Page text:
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Powder & Bulk Engineering
Powder & Bulk Engineering

Test Lab Simulates Bulk Handling Applications

Test laboratories can take the risk and guesswork out of designing and fabricating custom bulk handling equipment and systems by simulating any variety of field conditions in a controlled environment.

Following a move to new headquarters in Bethlehem, PA, in 2002, Flexicon Corporation unveiled a new test laboratory equipped with full-size flexible screw conveyors, pneumatic conveyors, bulk bag unloaders, bulk bag fillers, manual dumping stations, weigh batching systems and other bulk handling equipment. Each can be tested throughout its full range of sizes and configurations, both individually and as integrated, automated systems incorporating equipment manufactured by Flexicon and by others.

The ability to replicate virtually any bulk handling process its customers may encounter often makes the difference between total success and failure, even with applications as seemingly straight-forward as manual dumping of bulk materials and conveying them for 7 ft at a 30° incline, as the experience of Sunnex, Inc., Springboro, OH, demonstrates.

Move Widely Disparate Materials

Sunnex, a manufacturer of adhesives, sealants and coatings for the auto industry, needed a better way to deposit 10 to 15 ingredients of materials having disparate flow characteristics and bulk densities, into two high-speed dispersers on a 10-ft high mezzanine. The company had been forklifting 50-lb bags to the mezzanine and manually dumping directly into the dispersers.

Ingredients range from fumed silica to calcium carbonate—both notoriously difficult to convey. Fumed silica (synthetic amorphous silicon dioxide) is one of the lightest substances known, with bulk density of 3-lb/cu ft (38 kg/cu m). Handled incorrectly the feather-light particles readily escape as nuisance dust.

Calcium carbonate, with a bulk density of 35 to 58 lb/cu ft (443-734 kg/cu m), is a sluggish adhesive powder that readily packs and cakes and increases in stickiness after being treated by the company.

The company also needed to contain dust from bag dumping, and minimize waste from spent bags.

Grant Hayne, Sunnex senior manager, initially considered installing bag dump stations at both high-speed dispersers but decided to evaluate the addition of flexible screw conveyors for total dust containment.

However, in test laboratory trials conducted at another flexible screw conveyor manufacturer, moving materials having extremely dissimilar flow characteristics using one conveyor, appeared impossible to accomplish.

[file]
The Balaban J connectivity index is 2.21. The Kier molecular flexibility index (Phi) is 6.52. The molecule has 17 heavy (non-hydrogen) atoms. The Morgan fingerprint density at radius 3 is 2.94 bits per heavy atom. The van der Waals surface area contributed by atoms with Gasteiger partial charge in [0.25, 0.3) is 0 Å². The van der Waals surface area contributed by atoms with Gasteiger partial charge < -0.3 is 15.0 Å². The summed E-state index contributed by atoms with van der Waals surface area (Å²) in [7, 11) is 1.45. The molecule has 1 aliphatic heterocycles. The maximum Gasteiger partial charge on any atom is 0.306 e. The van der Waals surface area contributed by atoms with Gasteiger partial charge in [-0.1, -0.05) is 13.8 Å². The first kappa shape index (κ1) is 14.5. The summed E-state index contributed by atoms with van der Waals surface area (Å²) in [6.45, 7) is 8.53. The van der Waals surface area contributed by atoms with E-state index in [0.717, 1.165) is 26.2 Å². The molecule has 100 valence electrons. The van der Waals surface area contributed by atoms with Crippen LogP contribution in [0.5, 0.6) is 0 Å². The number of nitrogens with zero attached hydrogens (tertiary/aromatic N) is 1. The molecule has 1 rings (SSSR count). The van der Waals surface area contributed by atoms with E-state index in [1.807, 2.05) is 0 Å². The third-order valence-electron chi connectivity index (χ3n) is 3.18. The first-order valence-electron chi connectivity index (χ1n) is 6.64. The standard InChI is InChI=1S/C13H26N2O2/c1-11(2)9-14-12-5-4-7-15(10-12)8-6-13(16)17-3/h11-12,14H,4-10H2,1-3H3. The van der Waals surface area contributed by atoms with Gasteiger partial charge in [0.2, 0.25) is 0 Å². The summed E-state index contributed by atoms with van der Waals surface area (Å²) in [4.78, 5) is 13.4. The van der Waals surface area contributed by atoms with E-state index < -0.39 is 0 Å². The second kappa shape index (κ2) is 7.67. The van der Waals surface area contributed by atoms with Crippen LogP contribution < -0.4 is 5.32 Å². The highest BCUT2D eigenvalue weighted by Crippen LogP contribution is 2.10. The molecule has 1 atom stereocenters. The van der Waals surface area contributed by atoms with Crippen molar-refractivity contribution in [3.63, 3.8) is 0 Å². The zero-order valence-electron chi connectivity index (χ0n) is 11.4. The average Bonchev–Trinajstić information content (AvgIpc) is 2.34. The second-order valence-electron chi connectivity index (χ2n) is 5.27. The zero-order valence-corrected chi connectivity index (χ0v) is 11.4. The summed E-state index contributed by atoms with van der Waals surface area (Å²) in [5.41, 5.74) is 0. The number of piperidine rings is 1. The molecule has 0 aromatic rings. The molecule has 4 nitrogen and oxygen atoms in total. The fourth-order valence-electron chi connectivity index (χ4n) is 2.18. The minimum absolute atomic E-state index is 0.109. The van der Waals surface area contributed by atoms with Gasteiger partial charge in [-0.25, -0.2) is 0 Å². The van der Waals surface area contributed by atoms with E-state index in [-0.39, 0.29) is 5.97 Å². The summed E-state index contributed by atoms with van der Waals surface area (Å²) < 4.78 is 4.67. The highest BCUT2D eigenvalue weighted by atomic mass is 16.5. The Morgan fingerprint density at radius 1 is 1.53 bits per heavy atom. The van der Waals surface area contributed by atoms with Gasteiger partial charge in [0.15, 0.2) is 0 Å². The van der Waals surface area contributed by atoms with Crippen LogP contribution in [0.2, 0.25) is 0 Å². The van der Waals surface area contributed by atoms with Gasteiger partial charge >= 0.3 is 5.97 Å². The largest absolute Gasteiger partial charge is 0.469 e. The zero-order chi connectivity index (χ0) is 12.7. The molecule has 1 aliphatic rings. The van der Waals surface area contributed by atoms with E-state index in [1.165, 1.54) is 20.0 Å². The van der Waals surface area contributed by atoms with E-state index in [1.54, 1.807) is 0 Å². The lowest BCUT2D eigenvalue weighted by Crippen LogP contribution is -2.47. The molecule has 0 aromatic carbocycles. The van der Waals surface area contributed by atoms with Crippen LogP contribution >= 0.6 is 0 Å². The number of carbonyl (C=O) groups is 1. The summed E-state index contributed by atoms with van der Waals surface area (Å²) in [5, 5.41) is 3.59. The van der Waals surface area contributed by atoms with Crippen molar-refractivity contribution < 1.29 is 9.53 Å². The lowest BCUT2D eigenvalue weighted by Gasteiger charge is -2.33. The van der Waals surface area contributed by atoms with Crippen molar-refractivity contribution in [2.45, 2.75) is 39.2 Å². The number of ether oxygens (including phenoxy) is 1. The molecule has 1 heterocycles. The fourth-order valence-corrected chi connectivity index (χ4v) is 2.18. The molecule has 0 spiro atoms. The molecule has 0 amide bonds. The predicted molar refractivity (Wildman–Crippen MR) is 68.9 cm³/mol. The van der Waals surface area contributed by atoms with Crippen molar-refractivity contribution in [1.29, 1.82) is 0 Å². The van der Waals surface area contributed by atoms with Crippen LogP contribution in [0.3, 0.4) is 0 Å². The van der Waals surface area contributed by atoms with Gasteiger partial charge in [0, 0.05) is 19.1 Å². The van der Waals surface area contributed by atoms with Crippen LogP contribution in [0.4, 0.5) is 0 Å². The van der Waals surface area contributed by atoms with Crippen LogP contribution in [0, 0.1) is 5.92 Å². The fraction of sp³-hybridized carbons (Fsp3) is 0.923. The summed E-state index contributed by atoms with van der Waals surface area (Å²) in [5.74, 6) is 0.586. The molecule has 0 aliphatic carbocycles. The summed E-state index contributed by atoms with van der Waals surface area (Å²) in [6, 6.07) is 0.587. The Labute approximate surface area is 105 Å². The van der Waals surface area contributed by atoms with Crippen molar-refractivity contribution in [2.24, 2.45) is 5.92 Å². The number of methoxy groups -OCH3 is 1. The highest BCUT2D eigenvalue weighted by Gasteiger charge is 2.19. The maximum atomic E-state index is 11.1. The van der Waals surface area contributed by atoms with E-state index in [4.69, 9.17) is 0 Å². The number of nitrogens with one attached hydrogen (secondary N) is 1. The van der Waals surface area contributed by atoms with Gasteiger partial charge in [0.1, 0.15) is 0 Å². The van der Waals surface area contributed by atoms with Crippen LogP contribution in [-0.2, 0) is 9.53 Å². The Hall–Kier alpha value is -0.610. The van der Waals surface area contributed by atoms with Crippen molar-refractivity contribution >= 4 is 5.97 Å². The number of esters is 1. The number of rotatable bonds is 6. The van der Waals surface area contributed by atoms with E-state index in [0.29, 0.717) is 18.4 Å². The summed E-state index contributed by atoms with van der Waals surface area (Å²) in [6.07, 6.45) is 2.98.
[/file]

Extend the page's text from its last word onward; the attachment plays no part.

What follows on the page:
Before abandoning the idea, despite increased skepticism about flexible screw conveyors, Hayne contacted Flexicon based on a trade publication advertisement.

Laboratory Simulates Sunnex Application

In its test lab, Flexicon engineers simulated Sunnex's application for three of its most difficult materials: fumed silica, treated calcium carbonate and PVC powders. They evaluated hopper and bag dump station design, flexible screw conveyor diameters, lengths, angles, speeds and screw configurations, recommending a self-contained, dust-free mobile bag dump-conveying unit that can be wheeled between the two blenders. The unit integrates a hopper designed specifically around the flow properties of the bulk materials, with a mechanical agitator, and a 6-in UHMW polyethylene outer tube enclosing a specially engineered screw. The design reduces compression of the material on all screw surfaces except the top surface that propels material in the desired direction, enabling the unit to convey products at the required rate, wide-ranging flow characteristics notwithstanding.

To suppress dust during dumping and compacting of bags, a high velocity vacuum fan draws dust onto two cartridge filters cleaned by an automatic reverse-pulse filter system. The integral bag compactor contains dust otherwise released during bag collapse, while reducing the frequency of trash disposal.

Laboratory Verifies Modifications

After using its mobile unit, Sunnex management in Japan decided to discontinue the fork lifting of bags to the mezzanine to reduce material handling. Flexicon application engineers again proved-out a modified bag dump conveyor; a stationary unit mounted at floor level with 25-ft conveyor at a 45° incline and higher horsepower needed to elevate material to the mezzanine. In addition to the modified unit, Flexicon engineered an additional stationary unit to feed the second blender.

"The test lab streamlined the path to a conveying solution that performed correctly the first time," Hayne says. "When we arrived, everything was set up based on Flexicon's initial investigation without even seeing our facility. The trials ran without a hitch. The basic lab layout came pretty close to our final results."

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Flexicon engineers evaluated hopper and bag dump station design, flexible screw conveyor diameters, lengths, angles, speeds and screw configurations in the test lab, ultimately recommending a hopper designed according to the flow properties of Sunnex's bulk materials, with a mechanical agitator and 6-in (150mm) UHMW polyethylene outer tube enclosing a specially engineered screw (shown).

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Operator discards empty sack into integral bag compactor of completed mobile bag dump station as delivered to Sunnex.

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Conversion of the mobile bag dump station with low-incline conveyor to a stationary unit with longer conveyor at higher incline is simulated in the test laboratory prior to modifying Sunnex's equipment.